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Meza v. U.S. Dep't of Justice

June 25, 2010


The opinion of the court was delivered by: Colleen Kollar-kotelly United States District Judge


In this action brought pro se under the Freedom of Information Act ("FOIA"), 5 U.S.C. § 552, plaintiff challenges the responses of the Department of Justice ("DOJ") and the United States Coast Guard to his requests for records.*fn1 DOJ and the Coast Guard move separately for summary judgment pursuant to Rule 56 of the Federal Rules of Civil Procedure. Upon consideration of the parties' submissions and the entire record, the Court will grant each motion and enter judgment for the defendants.


DOJ Records

By letter of May 20, 2008, plaintiff requested documents pertaining to the following:

1. . . . whether the United States . . . requested to the government of the Republic of Panama to stop, board and search the M/V Castor ship (Panamanian flagged vessel) on May 31, 1999. 2. . . . whether the government of the Republic of Panama have issued and/or statement(s) of No Objection authorizing the United States Coast Guard to escort the M/V Castor ship from the international waters at 20 miles off the Venezuelan coast to United States waters, then it[] could be escorted to Miami, Florida and to enforce the United States law; instead of Panamanian law. 3. . . . whether the government of Panama and/or Panamanian authorities have granted or consented their jurisdiction for my being prosecuted (tried) outside of the Panamanian territory in the above captioned [criminal] matter [in the United States District Court for the Southern District of Florida]. . . .

DOJ's Mot., Decl. of Vinay J. Jolly ("Jolly Decl.") [Dkt. No. 10-1], Ex. D. The Executive Office for United States Attorneys ("EOUSA"), a DOJ component, received the request on May 20, 2008, Jolly Decl. ¶ 4, and informed plaintiff by letter of August 26, 2009, that a search for responsive records conducted in the United States Attorneys Office for the Southern District of Florida (where plaintiff was prosecuted) located no responsive records. Jolly Decl. ¶ 13 & Ex. J. During the course of this litigation, which commenced with the filing of the complaint on August 20, 2009, defendant performed another search of that office, located records and, on October 15, 2009, released to plaintiff 25 unredacted pages of information. DOJ withheld eight pages in their entirety under FOIA exemptions 5, 6 and 7(C), see 5 U.S.C. § 552(b), and subsection (j)(2) of the Privacy Act, 5 U.S.C. § 552a. Id., Ex. M.

Coast Guard Records

Plaintiff made the same request set forth above to the Coast Guard by letter dated August 24, 2008. Coast Guard's Mot., Decl. of Stanley Fields ("Fields Decl.") [Dkt. No. 17-1], Attach. A. Coast Guard searches "between October 2008 and November 2008, and again in between September and October 2009" located no responsive agency records, but the Coast Guard did provide plaintiff "[t]he relevant contents of [] one personal file . . .," Fields Decl. ¶ 17, maintained by "one of the members involved in the enforcement action[,] id ¶ 15. The Coast Guard redacted third-party identifying information from the released pages under FOIA exemptions 6 and 7(C). Id. ¶ 16 and Vaughn index [Dkt. No. 17-4].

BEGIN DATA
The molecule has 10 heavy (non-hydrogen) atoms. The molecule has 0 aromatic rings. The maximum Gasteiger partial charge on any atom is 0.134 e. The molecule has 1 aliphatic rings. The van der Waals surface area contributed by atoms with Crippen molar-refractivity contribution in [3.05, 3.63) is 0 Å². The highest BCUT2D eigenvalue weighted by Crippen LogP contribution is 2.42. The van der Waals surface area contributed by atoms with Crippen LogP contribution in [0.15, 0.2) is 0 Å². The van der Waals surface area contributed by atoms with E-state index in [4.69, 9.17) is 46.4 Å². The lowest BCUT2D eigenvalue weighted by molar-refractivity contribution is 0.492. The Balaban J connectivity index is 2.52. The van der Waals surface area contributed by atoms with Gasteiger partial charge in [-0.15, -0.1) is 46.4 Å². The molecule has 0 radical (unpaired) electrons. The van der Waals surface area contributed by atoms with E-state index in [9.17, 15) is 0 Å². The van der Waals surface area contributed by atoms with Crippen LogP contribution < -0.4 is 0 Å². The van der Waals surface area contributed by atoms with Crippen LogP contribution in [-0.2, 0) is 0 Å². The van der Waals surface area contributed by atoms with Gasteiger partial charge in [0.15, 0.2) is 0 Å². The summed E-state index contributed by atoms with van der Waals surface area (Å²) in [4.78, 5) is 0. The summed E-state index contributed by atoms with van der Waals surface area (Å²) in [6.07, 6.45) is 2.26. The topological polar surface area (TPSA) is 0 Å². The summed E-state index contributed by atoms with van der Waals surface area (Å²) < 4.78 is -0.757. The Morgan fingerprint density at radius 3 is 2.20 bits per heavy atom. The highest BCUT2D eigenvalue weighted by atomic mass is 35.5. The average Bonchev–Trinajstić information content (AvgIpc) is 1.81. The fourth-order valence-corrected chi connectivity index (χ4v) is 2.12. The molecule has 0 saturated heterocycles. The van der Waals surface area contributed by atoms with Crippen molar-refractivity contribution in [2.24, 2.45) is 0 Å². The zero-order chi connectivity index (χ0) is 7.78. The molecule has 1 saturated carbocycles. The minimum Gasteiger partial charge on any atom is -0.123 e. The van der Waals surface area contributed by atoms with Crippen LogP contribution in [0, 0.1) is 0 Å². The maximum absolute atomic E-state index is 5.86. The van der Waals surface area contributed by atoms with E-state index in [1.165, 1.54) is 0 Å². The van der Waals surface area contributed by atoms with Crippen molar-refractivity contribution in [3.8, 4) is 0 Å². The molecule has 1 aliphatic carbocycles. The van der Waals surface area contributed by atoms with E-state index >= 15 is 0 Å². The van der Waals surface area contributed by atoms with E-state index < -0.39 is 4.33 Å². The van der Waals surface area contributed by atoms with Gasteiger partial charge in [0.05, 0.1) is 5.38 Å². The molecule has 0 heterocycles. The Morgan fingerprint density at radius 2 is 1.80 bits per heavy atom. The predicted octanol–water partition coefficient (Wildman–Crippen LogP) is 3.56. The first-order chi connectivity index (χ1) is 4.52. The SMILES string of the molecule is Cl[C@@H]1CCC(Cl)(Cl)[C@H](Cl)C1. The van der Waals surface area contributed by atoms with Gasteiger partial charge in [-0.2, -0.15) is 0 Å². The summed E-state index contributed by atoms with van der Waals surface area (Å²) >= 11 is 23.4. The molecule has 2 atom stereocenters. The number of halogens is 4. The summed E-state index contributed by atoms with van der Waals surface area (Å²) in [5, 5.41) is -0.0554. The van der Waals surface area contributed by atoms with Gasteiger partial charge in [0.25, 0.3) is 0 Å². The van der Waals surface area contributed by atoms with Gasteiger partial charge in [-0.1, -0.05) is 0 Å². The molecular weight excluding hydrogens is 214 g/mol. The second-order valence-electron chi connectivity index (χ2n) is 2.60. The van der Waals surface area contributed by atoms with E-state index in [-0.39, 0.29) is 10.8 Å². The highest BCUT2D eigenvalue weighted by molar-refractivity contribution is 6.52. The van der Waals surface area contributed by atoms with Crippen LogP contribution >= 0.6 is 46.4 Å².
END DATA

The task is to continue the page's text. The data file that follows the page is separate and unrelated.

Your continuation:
Summary judgment is appropriate upon a showing that there is "no genuine issue as to any material fact and that the movant is entitled to judgment as a matter of law." Fed. R. Civ. P. 56(c). "[A] material fact is 'genuine' . . . if the evidence is such that a reasonable jury could return a verdict for the nonmoving party" on an element of the claim. Anderson v. Liberty Lobby, Inc., 477 U.S. 242, 248 (1986).

The FOIA requires a federal agency to release all records responsive to a properly submitted request except those protected from disclosure by one or more of nine enumerated exemptions. See 5 U.S.C. § 552(b). The agency's disclosure obligations are triggered by its receipt of a request that "reasonably describes [the requested] records" and "is made in accordance with published rules stating the time, place, fees (if any), and procedures to be followed." 5 U.S.C. § 552(a)(3)(A). The FOIA authorizes the court only "to enjoin [a federal] agency from withholding agency records or to order the production of any agency records improperly withheld from the complainant." 5 U.S.C. § 552(a)(4)(B). Thus, the elements of a FOIA claim are (1) improperly (2) withheld (3) agency records. "Judicial authority to devise remedies and enjoin agencies can only be invoked under the jurisdictional grant conferred by [5 U.S.C.] § 552 [(a)(4)(B)], if the agency has contravened all three components of this obligation." Kissinger v. Reporters Comm. for Freedom of the Press, 445 U.S. 136, 150 (1980).

In a FOIA case, the Court may award summary judgment to an agency solely on the information provided in affidavits or declarations when they describe "the justifications for nondisclosure with reasonably specific detail, demonstrate that the information withheld logically falls within the claimed exemption, and are not controverted by either contrary evidence in the record nor by evidence of agency bad faith." Military Audit Project v. Casey, 656 F.2d 724, 738 (D.C. Cir. 1981); see also Vaughn v. Rosen, 484 F.2d 820, 826 (D.C. Cir. 1973), cert. denied, 415 U.S. 977 (1974). Such affidavits are "accord[ed] substantial weight." 5 U.S.C. ยง 552(a) (4)(B). In opposing a summary judgment motion, plaintiff may not "replace conclusory allegations of the complaint or answer with conclusory ...

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